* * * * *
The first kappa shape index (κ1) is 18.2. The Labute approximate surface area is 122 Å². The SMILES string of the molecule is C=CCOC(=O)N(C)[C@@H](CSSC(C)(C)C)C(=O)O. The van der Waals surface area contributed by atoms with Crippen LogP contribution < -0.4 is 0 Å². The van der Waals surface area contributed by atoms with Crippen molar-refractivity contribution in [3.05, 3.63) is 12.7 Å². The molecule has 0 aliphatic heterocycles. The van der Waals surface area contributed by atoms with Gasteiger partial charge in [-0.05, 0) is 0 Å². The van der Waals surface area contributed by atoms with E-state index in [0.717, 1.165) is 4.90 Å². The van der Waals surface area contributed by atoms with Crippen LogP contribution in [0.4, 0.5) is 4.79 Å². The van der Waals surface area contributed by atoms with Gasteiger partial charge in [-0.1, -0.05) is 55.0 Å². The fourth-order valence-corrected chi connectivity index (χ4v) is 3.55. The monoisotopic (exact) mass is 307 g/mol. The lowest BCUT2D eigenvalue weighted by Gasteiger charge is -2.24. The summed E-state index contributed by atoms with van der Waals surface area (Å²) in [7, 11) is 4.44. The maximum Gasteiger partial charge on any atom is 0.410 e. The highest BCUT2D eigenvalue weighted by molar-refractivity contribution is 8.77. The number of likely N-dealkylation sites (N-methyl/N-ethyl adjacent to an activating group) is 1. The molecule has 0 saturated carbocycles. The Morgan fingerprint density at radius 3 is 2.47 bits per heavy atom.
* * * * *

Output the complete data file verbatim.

The first kappa shape index (κ1) is 18.2. The Labute approximate surface area is 122 Å². The SMILES string of the molecule is C=CCOC(=O)N(C)[C@@H](CSSC(C)(C)C)C(=O)O. The van der Waals surface area contributed by atoms with Crippen LogP contribution < -0.4 is 0 Å². The van der Waals surface area contributed by atoms with Crippen molar-refractivity contribution in [3.05, 3.63) is 12.7 Å². The molecule has 0 aliphatic heterocycles. The van der Waals surface area contributed by atoms with Gasteiger partial charge in [-0.05, 0) is 0 Å². The van der Waals surface area contributed by atoms with E-state index in [0.717, 1.165) is 4.90 Å². The van der Waals surface area contributed by atoms with Crippen LogP contribution in [0.4, 0.5) is 4.79 Å². The van der Waals surface area contributed by atoms with Gasteiger partial charge in [-0.1, -0.05) is 55.0 Å². The fourth-order valence-corrected chi connectivity index (χ4v) is 3.55. The monoisotopic (exact) mass is 307 g/mol. The lowest BCUT2D eigenvalue weighted by Gasteiger charge is -2.24. The summed E-state index contributed by atoms with van der Waals surface area (Å²) in [7, 11) is 4.44. The maximum Gasteiger partial charge on any atom is 0.410 e. The highest BCUT2D eigenvalue weighted by molar-refractivity contribution is 8.77. The number of likely N-dealkylation sites (N-methyl/N-ethyl adjacent to an activating group) is 1. The molecule has 0 saturated carbocycles. The Morgan fingerprint density at radius 3 is 2.47 bits per heavy atom.